Madrid: Montesinos Ensayo, 2001. first edition. Paperback. 299p., wrps. Near Fine in Wraps. Item #11456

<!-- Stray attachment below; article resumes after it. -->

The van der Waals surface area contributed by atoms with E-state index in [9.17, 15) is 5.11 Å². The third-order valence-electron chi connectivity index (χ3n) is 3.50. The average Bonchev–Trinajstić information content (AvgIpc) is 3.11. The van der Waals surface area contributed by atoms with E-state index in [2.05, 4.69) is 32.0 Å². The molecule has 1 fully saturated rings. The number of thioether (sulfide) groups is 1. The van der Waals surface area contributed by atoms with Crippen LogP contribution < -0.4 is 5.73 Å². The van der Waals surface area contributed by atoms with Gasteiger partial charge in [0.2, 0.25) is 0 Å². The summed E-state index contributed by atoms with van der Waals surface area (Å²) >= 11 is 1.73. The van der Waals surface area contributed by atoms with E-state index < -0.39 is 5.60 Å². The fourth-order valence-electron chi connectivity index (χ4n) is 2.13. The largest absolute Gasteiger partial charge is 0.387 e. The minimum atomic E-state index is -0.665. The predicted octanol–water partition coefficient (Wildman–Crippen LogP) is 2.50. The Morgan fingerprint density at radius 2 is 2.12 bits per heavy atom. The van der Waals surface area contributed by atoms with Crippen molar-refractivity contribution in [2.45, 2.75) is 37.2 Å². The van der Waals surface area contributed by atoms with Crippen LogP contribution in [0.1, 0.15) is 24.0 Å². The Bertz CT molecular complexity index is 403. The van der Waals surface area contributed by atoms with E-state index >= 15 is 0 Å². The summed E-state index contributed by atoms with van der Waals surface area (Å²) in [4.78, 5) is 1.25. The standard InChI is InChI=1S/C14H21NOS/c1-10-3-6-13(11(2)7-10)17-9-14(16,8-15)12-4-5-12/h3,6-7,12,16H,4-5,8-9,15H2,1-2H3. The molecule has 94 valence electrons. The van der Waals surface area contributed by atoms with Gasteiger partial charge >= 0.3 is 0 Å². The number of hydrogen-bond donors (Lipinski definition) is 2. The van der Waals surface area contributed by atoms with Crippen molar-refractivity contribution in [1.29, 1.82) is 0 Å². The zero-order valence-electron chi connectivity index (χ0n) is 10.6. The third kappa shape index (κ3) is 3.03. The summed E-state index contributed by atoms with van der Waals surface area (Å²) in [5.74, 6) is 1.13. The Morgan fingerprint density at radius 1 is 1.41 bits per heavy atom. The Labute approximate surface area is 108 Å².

Hispanic modernism is not a movement of sharp and clearly bounded contours; Nor is it limited to a closed corpus of canonical works by authors consecrated by the history of literature, on both sides of the Atlantic. So many modernisms there are as readings has fostered this literary and cultural phenomenon since its appearance, at the end of the 19th century. In this set of essays, Iris M. Zavala undertakes a review of the outstanding works of that "movement in motion", which is modernism. To do so, it uses hermeneutic tools-Bakhtin's dialogism, Lacanian psychoanalysis-to understand why it is more than a literary movement: it is one of the symptoms of modernity. Thus conceived, modernism escapes academic definitions and shows us its most fertile and "modern" face: that of a conception of language and work as "frontiers of meaning", from which "hegemonies" are actively criticized. , culture, games of power ". An intelligent and passionate tracing of its varied manifestations invites these essays, in which the canonical texts of modernism - from Rubén Darío to Valle-Inclán and Unamuno - come into resonance with the romantic poetry of Rosalía de Castro and Gustavo Adolfo Bécquer or the Galdosian realism, but also with the Benthamian utilitarianism or the Marxist conception of art. The coherence of the approach applied by the author gives the whole an undeniable unity.